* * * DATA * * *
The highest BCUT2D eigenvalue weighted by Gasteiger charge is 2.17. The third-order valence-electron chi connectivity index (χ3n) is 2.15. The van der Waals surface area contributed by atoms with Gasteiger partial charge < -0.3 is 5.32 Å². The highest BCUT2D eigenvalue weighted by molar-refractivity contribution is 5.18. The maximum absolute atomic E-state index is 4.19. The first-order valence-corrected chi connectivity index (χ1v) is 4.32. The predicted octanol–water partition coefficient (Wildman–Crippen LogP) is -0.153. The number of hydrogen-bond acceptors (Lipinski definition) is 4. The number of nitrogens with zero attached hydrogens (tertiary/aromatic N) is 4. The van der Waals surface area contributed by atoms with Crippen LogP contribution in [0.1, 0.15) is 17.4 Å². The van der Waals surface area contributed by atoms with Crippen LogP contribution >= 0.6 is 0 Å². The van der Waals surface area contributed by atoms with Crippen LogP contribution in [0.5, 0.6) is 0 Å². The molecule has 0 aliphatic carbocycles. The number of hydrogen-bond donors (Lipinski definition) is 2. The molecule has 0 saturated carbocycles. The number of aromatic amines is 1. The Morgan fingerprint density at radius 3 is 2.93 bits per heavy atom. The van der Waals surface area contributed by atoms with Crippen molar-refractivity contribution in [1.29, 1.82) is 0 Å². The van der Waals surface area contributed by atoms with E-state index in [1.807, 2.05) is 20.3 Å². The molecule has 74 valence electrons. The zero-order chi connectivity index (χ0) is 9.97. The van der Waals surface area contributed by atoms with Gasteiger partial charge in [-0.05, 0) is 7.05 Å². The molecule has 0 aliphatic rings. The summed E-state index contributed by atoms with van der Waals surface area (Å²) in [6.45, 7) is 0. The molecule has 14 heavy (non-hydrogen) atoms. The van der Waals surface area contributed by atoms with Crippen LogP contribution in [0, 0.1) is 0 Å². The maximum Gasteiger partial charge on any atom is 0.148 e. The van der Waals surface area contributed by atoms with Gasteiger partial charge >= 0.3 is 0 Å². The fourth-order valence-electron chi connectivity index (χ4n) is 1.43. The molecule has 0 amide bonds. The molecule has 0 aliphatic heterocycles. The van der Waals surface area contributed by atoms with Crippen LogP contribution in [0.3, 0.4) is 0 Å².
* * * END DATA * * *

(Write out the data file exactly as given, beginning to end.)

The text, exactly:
The highest BCUT2D eigenvalue weighted by Gasteiger charge is 2.17. The third-order valence-electron chi connectivity index (χ3n) is 2.15. The van der Waals surface area contributed by atoms with Gasteiger partial charge < -0.3 is 5.32 Å². The highest BCUT2D eigenvalue weighted by molar-refractivity contribution is 5.18. The maximum absolute atomic E-state index is 4.19. The first-order valence-corrected chi connectivity index (χ1v) is 4.32. The predicted octanol–water partition coefficient (Wildman–Crippen LogP) is -0.153. The number of hydrogen-bond acceptors (Lipinski definition) is 4. The number of nitrogens with zero attached hydrogens (tertiary/aromatic N) is 4. The van der Waals surface area contributed by atoms with Crippen LogP contribution in [0.1, 0.15) is 17.4 Å². The van der Waals surface area contributed by atoms with Crippen LogP contribution >= 0.6 is 0 Å². The van der Waals surface area contributed by atoms with Crippen LogP contribution in [0.5, 0.6) is 0 Å². The molecule has 0 aliphatic carbocycles. The number of hydrogen-bond donors (Lipinski definition) is 2. The molecule has 0 saturated carbocycles. The number of aromatic amines is 1. The Morgan fingerprint density at radius 3 is 2.93 bits per heavy atom. The van der Waals surface area contributed by atoms with Crippen molar-refractivity contribution in [1.29, 1.82) is 0 Å². The van der Waals surface area contributed by atoms with E-state index in [1.807, 2.05) is 20.3 Å². The molecule has 74 valence electrons. The zero-order chi connectivity index (χ0) is 9.97. The van der Waals surface area contributed by atoms with Gasteiger partial charge in [-0.05, 0) is 7.05 Å². The molecule has 0 aliphatic rings. The summed E-state index contributed by atoms with van der Waals surface area (Å²) in [6.45, 7) is 0. The molecule has 14 heavy (non-hydrogen) atoms. The van der Waals surface area contributed by atoms with Crippen LogP contribution in [0, 0.1) is 0 Å². The maximum Gasteiger partial charge on any atom is 0.148 e. The van der Waals surface area contributed by atoms with Gasteiger partial charge >= 0.3 is 0 Å². The fourth-order valence-electron chi connectivity index (χ4n) is 1.43. The molecule has 0 amide bonds. The molecule has 0 aliphatic heterocycles. The van der Waals surface area contributed by atoms with Crippen LogP contribution in [0.3, 0.4) is 0 Å².